'Pink Floyd's The Wall' opens in movie theatres in New York

Pink Floyd – The Wall is a British live-action/animated musical drama film directed by Alan Parker with animated segments by political cartoonist Gerald Scarfe, and is based on the 1979 Pink Floyd album of the same name. The film is mostly driven by music and does not feature much dialogue.

ABBA score their first US top 10 hit when 'Waterloo' goes to #6

"Waterloo" is the first single from the Swedish pop group ABBA's second album, Waterloo and their first under the Epic and Atlantic labels. The single became a No. 1 hit in several countries. It reached the U.S. Top 10 and went on to sell nearly six million copies, making it one of the best-selling singles of all time.


Sailor's record non-stop westwards around the world

Sir Charles "Chay" Blyth is a Scottish yachtsman and rower. In 1971, Blyth became the first person to sail non-stop westwards around the world, aboard the yacht British Steel, taking 292 days, and as a result was made a Commander of the Order of the British Empire.

The Beatles release album 'Help!'

Help! is the fifth studio album by English rock band the Beatles and the soundtrack from their film Help!. It was the fifth UK album release by the band and contains fourteen songs in its original British form. Seven of these, including the singles "Help!" and "Ticket to Ride", appeared in the film and took up the first side of the vinyl album.

Jamaica becomes independent after 300 years of British rule

Jamaica was a British colony after it was captured from Spain and subsequently formally ceded by Spain. After the end of WW2, decolonization started over the world. The transition of Jamaica into an independent state began and the UK Parliament granted it their independence. Jamaican flag replaced the Union Jack through the country.


Stirling Moss scores his 15th and final Formula 1 victory

The race was won by British driver Stirling Moss, driving a Lotus 18/21 for privateer outfit the Rob Walker Racing Team; it proved to be his 16th and last Grand Prix victory. Moss started from the second row of the grid and lead every lap of the race.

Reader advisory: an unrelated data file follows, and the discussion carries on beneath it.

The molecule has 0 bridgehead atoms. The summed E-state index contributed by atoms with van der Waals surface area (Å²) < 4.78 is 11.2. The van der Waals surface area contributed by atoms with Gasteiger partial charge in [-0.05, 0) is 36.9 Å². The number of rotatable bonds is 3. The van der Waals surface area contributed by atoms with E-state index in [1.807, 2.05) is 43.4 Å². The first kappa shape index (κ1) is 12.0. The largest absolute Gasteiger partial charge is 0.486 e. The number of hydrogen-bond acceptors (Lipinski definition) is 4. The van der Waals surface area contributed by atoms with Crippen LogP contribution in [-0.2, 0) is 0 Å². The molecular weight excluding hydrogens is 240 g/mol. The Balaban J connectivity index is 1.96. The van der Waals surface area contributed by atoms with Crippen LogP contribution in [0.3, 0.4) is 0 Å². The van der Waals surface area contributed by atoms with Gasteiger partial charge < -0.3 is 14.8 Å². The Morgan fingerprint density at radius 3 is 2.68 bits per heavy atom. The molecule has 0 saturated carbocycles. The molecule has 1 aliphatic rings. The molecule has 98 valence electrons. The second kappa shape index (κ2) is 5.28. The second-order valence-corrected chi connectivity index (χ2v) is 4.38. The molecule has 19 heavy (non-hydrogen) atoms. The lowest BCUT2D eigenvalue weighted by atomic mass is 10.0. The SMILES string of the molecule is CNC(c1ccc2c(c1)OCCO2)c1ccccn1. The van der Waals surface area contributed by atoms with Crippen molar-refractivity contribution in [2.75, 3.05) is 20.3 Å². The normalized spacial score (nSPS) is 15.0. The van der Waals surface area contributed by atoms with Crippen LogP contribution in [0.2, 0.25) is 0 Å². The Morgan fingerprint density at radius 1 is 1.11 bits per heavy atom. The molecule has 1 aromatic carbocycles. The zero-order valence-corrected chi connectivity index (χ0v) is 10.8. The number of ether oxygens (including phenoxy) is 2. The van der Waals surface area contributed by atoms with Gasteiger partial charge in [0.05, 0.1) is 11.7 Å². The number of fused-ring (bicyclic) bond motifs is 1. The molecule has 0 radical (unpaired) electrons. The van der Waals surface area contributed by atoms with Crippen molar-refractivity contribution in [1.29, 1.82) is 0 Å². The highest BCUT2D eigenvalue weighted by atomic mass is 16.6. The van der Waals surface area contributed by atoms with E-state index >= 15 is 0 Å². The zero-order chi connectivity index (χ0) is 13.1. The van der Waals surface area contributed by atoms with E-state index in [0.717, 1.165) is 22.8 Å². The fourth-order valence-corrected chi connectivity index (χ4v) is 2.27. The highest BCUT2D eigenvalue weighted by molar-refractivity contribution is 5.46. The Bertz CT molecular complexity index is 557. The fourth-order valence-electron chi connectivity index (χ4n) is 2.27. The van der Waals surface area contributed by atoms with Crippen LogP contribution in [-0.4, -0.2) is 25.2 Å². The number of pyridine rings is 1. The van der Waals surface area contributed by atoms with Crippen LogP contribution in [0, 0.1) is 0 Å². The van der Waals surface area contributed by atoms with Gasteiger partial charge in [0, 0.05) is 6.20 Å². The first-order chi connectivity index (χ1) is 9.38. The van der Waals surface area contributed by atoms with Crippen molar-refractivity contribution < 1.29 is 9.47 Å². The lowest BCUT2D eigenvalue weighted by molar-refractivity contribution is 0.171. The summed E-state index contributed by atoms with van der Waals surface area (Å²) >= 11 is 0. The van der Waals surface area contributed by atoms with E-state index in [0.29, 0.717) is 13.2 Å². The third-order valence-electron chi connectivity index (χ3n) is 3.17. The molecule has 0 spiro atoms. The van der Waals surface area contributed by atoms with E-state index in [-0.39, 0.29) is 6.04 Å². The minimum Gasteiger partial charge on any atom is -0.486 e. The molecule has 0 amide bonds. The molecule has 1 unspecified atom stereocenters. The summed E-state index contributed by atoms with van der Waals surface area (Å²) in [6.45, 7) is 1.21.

Soviet Cosmonaut Gherman Titov experience space sickness for the first time in history

Titov was the second human to orbit the Earth. Space sickness is similar to the sea sickness and car sickness. It is caused by disagreement between visually perceived movement and the vestibular system's sense of movement. Symptoms can vary from mild nausea and disorientation, to vomiting and intense discomfort. Titov vomited.

Cuba nationalizes American property

By the end of 1960, the revolutionary government had nationalized more than $25 billion worth of private property owned by Cubans. The Castro government also formally nationalized all foreign-owned property in the nation, particularly American holdings.

Chubby Checker appears on American Bandstand

Checker's "Twist" was a nationwide hit, aided by his many appearances on Dick Clark's American Bandstand, and the Top 10 American Bandstand ranking of the song. The song was so ubiquitous that Checker felt that his critics thought that he could only succeed with dance records typecasting him as a dance artist.

Hiroshima nuclear bombing

In August, one of its B-29s dropped a Little Boy uranium gun-type bomb on Hiroshima. Three days later a Fat Man plutonium implosion-type bomb was dropped by another B-29 on Nagasaki. The bombs immediately devastated their targets. Over the next 2 to 4 months, the acute effects of the atomic bombings killed 90,000–146,000 people in Hiroshima and 39,000–80,000 people in Nagasaki.


The first woman swims across the English Channel

Gertrude Caroline Ederle was an American competition swimmer, Olympic champion, and former world record-holder in five events. She became the first woman to swim across the English Channel. Among other nicknames, the press sometimes called her "Queen of the Waves".

Holy Roman Empire comes to its official end after 1000 years

The Holy Roman Empire was a multi-ethnic territorial complex in central Europe, created during the Early Middle Ages. During the French Revolutionary wars, a series of military conflicts between France and the Empire culminated into a major defeat after which the Holy Roman Emperor Francis II abdicated and dissolved the empire.

Anniversaries of the (in)famous